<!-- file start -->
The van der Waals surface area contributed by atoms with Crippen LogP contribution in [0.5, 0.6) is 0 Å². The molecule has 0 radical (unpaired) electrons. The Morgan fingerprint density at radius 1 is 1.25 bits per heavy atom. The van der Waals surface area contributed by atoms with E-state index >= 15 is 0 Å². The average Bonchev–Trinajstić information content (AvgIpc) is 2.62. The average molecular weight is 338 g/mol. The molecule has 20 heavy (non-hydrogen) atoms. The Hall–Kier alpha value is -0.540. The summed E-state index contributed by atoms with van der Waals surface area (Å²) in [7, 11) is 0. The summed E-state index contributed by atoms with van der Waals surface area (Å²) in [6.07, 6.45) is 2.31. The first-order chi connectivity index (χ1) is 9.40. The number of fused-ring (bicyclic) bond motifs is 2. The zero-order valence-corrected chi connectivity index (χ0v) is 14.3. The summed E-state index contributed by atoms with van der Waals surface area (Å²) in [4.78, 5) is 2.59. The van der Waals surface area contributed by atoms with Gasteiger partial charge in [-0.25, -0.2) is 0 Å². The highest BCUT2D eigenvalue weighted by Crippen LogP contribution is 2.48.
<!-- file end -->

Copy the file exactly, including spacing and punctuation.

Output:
The van der Waals surface area contributed by atoms with Crippen LogP contribution in [0.5, 0.6) is 0 Å². The molecule has 0 radical (unpaired) electrons. The Morgan fingerprint density at radius 1 is 1.25 bits per heavy atom. The van der Waals surface area contributed by atoms with E-state index >= 15 is 0 Å². The average Bonchev–Trinajstić information content (AvgIpc) is 2.62. The average molecular weight is 338 g/mol. The molecule has 20 heavy (non-hydrogen) atoms. The Hall–Kier alpha value is -0.540. The summed E-state index contributed by atoms with van der Waals surface area (Å²) in [7, 11) is 0. The summed E-state index contributed by atoms with van der Waals surface area (Å²) in [6.07, 6.45) is 2.31. The first-order chi connectivity index (χ1) is 9.40. The number of fused-ring (bicyclic) bond motifs is 2. The zero-order valence-corrected chi connectivity index (χ0v) is 14.3. The summed E-state index contributed by atoms with van der Waals surface area (Å²) in [4.78, 5) is 2.59. The van der Waals surface area contributed by atoms with Gasteiger partial charge in [-0.25, -0.2) is 0 Å². The highest BCUT2D eigenvalue weighted by Crippen LogP contribution is 2.48.